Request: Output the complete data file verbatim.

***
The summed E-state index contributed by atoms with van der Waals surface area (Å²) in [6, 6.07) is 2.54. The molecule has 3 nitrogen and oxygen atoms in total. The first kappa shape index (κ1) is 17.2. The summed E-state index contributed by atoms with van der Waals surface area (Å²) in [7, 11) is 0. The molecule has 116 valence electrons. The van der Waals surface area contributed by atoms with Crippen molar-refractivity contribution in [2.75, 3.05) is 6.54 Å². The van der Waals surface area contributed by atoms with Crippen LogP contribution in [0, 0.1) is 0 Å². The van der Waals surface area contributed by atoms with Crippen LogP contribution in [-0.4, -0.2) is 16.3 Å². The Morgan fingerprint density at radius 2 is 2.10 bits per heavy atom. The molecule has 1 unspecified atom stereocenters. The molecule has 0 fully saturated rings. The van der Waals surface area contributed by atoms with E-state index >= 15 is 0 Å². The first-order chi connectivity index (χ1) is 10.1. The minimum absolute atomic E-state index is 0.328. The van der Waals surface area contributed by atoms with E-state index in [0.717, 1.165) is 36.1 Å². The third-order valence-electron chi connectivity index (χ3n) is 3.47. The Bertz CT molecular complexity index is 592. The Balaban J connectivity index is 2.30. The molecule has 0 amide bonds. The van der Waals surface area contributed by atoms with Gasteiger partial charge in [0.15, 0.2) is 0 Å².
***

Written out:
The summed E-state index contributed by atoms with van der Waals surface area (Å²) in [6, 6.07) is 2.54. The molecule has 3 nitrogen and oxygen atoms in total. The first kappa shape index (κ1) is 17.2. The summed E-state index contributed by atoms with van der Waals surface area (Å²) in [7, 11) is 0. The molecule has 116 valence electrons. The van der Waals surface area contributed by atoms with Crippen molar-refractivity contribution in [2.75, 3.05) is 6.54 Å². The van der Waals surface area contributed by atoms with Crippen LogP contribution in [0, 0.1) is 0 Å². The van der Waals surface area contributed by atoms with Crippen LogP contribution in [-0.4, -0.2) is 16.3 Å². The Morgan fingerprint density at radius 2 is 2.10 bits per heavy atom. The molecule has 1 unspecified atom stereocenters. The molecule has 0 fully saturated rings. The van der Waals surface area contributed by atoms with E-state index >= 15 is 0 Å². The first-order chi connectivity index (χ1) is 10.1. The minimum absolute atomic E-state index is 0.328. The van der Waals surface area contributed by atoms with E-state index in [0.717, 1.165) is 36.1 Å². The third-order valence-electron chi connectivity index (χ3n) is 3.47. The Bertz CT molecular complexity index is 592. The Balaban J connectivity index is 2.30. The molecule has 0 amide bonds. The van der Waals surface area contributed by atoms with Gasteiger partial charge in [0.15, 0.2) is 0 Å².